At the Texas Oil and Gas Eagle Ford Shale Conference and Expo in Robstown on May 1, Jon Coleman with Ford Motor Company said that the upfit to make a vehicle a CNG vehicle is as low as $8,000 now.
It wasn’t that long ago that same upfit was $10,000 or more.
According to a slide in Coleman’s presentation, annual fuel savings on a CNG vehicle can be $2,621.
The savings is based on the vehicle being driven 30,000 miles per year and paying $2.20 for CNG when gas is closer to $3.70 and diesel is at $4.
The upfit to the vehicle would pay for itself in just a few years.
Coleman said the benefits of CNG are that it is abundant, affordable, American and clean.
With more CNG vehicle options than ever before, many companies are jumping on the bandwagon to switch their fleet vehicles over.
AT&T made the switch in 2008, and others have followed suit since then, including UPS and FedEx.
While the change is not for everyone, it is becoming a more attractive option, but there is a limiting factor.
“Infrastructure availability is the key to making CNG mass market,” Coleman said.
Chip Haass with Chesapeake Energy echoed Coleman’s push for the use of CNG and LNG in a later presentation.
“Infrastructure in the terms of fuel stations is one of the biggest barriers you will face,” Haass said.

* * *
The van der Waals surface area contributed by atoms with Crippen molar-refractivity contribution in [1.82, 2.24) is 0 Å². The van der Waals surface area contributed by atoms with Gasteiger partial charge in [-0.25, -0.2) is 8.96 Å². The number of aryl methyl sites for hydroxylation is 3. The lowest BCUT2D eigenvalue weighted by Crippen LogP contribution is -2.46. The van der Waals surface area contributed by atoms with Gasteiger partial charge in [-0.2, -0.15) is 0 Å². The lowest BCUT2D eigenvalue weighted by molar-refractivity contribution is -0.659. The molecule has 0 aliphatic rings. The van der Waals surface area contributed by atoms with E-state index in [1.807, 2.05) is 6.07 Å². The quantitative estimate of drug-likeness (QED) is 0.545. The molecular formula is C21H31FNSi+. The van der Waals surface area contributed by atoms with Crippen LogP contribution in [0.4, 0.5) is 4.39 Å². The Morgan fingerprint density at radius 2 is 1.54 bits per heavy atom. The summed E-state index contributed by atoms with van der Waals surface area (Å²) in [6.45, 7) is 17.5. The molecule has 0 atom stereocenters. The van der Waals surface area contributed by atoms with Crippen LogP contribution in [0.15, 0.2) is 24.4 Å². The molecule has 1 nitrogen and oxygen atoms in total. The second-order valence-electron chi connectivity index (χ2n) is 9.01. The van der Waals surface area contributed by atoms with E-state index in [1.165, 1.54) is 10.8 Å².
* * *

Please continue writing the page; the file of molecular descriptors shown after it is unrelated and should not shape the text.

While California has the most CNG stations, the number of them in Texas is growing every day.
Some stations are public, but more and more private entities are putting in the stations to fuel their fleets.
The City of Corpus Christi built a CNG fueling station in fall 2012 for its fleet of transit buses.
There are currently public stations in most major metropolitan areas of the state, including San Antonio, Austin, Houston, Laredo and more.
The cost to build a station can vary depending on whether it is for consumer car use, fleet vehicle use or other uses.
According to Haass, the number of stations should continue to grow as well because there are grant opportunities available for people to build the stations.
He said TCEQ recently awarded grants for the construction of several CNG stations in San Antonio.
Haass said another reason people need to be looking toward CNG and LNG instead of normal fuels is “limited volatility.”
The price of natural gas is not driven as much by commodity price as gasoline or diesel is.
“If the price (of natural gas) shot up to $12 per MCF, we could still get you to the pump for less than you are paying for gas or diesel now,” he said.
Haass, who drives a CNG vehicle himself, said the SUV gets the same mileage using CNG as regular gasoline.
Natural gas is readily available in South Texas. The Eagle Ford has a dry gas window that can still be utilized, and there are other dry gas plays around the state.
Haass said playing matchmaker between the people who want CNG fleets or even personal vehicles and the people building the stations and infrastructure is important.
An increase in the need for natural gas for CNG vehicles could result in a boost in the economy to the South Texas counties that have the natural gas in the ground.
Christina Rowland is the regional editor at the Bee-Picayune and can be reached at 358-2550, ext. 119, or at regional@mySouTex.com.